Lastly, the balance of equities and the public interest tip strongly in favor of injunctive relief. While the public has a weighty interest in the efficient administration of the immigration laws at the border, it also has a substantial interest in ensuring that the statutes enacted by its representatives are not imperiled by executive fiat. Also, an injunction in this case would not radically change the law – or change it at all. It would merely restore the law to what it has been for many years, up until a few days ago. Finally, an injunction would vindicate the public's interest – which our existing immigration laws clearly articulate – in ensuring that we do not deliver aliens into the hands of their persecutors.

For these reasons, and the additional reasons set forth below, the Court will enjoin the Rule from taking effect.

A. Asylum Framework
1. Overview

In a related case, the Ninth Circuit has extensively summarized the general framework governing U.S. both immigration law generally and asylum in particular. See E. Bay Sanctuary Covenant v. Trump (E. Bay II) , 909 F.3d 1219, 1231-36 (9th Cir. 2018).1 The Court therefore reviews the relevant law more briefly, focusing on the provisions most relevant here.

The current iteration of U.S. asylum law stems from the Refugee Act of 1980, Pub. L. No. 96-212, 94 Stat. 102 (1980), which Congress enacted in large part "to bring United States refugee law into conformance with the 1967 United Nations Protocol Relating to the Status of Refugees, 19 U.S.T. 6223, T.I.A.S. No. 6577 [ (1967 Protocol) ], to which the United States acceded in 1968." I.N.S. v. Cardoza-Fonseca , 480 U.S. 421, 436-37, 107 S.Ct. 1207, 94 L.Ed.2d 434 (1987). The 1967 Protocol, in turn, incorporates articles 2 to 34 of the 1951 Convention Relating to the Status of Refugees, July 28, 1951, 189 U.N.T.S. 150 ("1951 Convention"). See 1967 Protocol, art. I. Although these international agreements do not independently carry the force of law domestically, see I.N.S. v. Stevic , 467 U.S. 407, 428 n.22, 104 S.Ct. 2489, 81 L.Ed.2d 321 (1984), they provide relevant guidance for interpreting the asylum statutes, see Cardoza-Fonseca , 480 U.S. at 439-40, 107 S.Ct. 1207.

In 1996, Congress passed the Illegal Immigration Reform and Immigrant Responsibility Act of 1996, Pub. L. No. 104-208, 110 Stat. 3009 (1996) ("IIRIRA"). Under IIRIRA, an immigrant's ability to lawfully reside in the United States ordinarily turns on whether the immigrant has been lawfully "admitted," meaning that there has been a "lawful entry of the alien into the United States after inspection and authorization by an immigration officer." 8 U.S.C. § 1101(a)(13)(A) ; see also E. Bay II , 909 F.3d at 1232 (explaining that Congress has "established ‘admission’ as the key concept in immigration law"). U.S. immigration law sets forth numerous reasons why aliens may be "ineligible to receive visas and ineligible to be admitted to the United States." 8 U.S.C. § 1182(a).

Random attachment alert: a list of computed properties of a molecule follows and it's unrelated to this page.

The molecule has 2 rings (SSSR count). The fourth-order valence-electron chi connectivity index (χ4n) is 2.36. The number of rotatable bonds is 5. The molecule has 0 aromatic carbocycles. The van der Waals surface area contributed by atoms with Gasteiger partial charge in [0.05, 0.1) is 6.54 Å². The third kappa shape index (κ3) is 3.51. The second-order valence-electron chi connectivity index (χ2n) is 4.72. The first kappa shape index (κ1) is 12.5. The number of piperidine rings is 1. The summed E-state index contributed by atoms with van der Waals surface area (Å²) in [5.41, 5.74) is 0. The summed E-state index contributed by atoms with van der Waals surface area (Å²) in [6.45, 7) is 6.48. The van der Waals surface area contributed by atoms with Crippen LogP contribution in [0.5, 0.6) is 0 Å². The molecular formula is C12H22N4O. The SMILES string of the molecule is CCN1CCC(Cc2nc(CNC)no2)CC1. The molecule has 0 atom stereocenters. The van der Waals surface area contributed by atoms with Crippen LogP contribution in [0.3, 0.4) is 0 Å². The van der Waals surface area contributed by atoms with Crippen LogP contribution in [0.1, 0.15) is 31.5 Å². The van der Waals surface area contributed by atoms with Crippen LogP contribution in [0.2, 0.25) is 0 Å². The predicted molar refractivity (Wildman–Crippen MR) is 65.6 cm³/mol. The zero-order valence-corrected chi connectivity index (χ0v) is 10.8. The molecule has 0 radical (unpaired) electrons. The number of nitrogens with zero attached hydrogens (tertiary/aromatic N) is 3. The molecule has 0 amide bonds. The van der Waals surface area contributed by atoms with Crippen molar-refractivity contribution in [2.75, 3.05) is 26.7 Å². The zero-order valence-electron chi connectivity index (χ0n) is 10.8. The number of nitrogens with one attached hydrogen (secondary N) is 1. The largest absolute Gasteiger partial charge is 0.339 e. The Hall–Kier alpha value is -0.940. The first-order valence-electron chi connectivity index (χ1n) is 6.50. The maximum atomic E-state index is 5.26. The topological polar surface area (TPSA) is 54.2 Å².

But "[a]sylum is a concept distinct from admission." E. Bay II , 909 F.3d at 1233. Asylum "permits the executive branch – in its discretion – to provide protection to aliens who meet the international definition of refugees." Id. Accordingly, "the decision to grant asylum relief is ultimately left to the Attorney General's discretion," see I.N.S. v. Aguirre-Aguirre , 526 U.S. 415, 420, 119 S.Ct. 1439, 143 L.Ed.2d 590 (1999) ; Delgado v. Holder , 648 F.3d 1095, 1101 (9th Cir. 2011), subject to the court of appeals' review for whether the Attorney General's decision was "manifestly contrary to the law and an abuse of discretion," 8 U.S.C. § 1252(b)(4)(D).

The Immigration and Nationality Act ("INA") sets forth the general rule regarding eligibility for asylum:

Any alien who is physically present in the United States or who arrives in the United States (whether or not at a designated port of arrival and including an alien who is brought to the United States after having been interdicted in international or United States waters), irrespective of such alien's status, may apply for asylum in accordance with this section or, where applicable, section 1225(b) of this title.

8 U.S.C. § 1158(a)(1). Notwithstanding the grant of discretion to the Attorney General, Congress has established certain categorical bars to asylum. These exceptions to the general rule apply to aliens who (1) may be removed to a safe third country with which the United States has a qualifying agreement, (2) did not apply within one year of arriving in the United...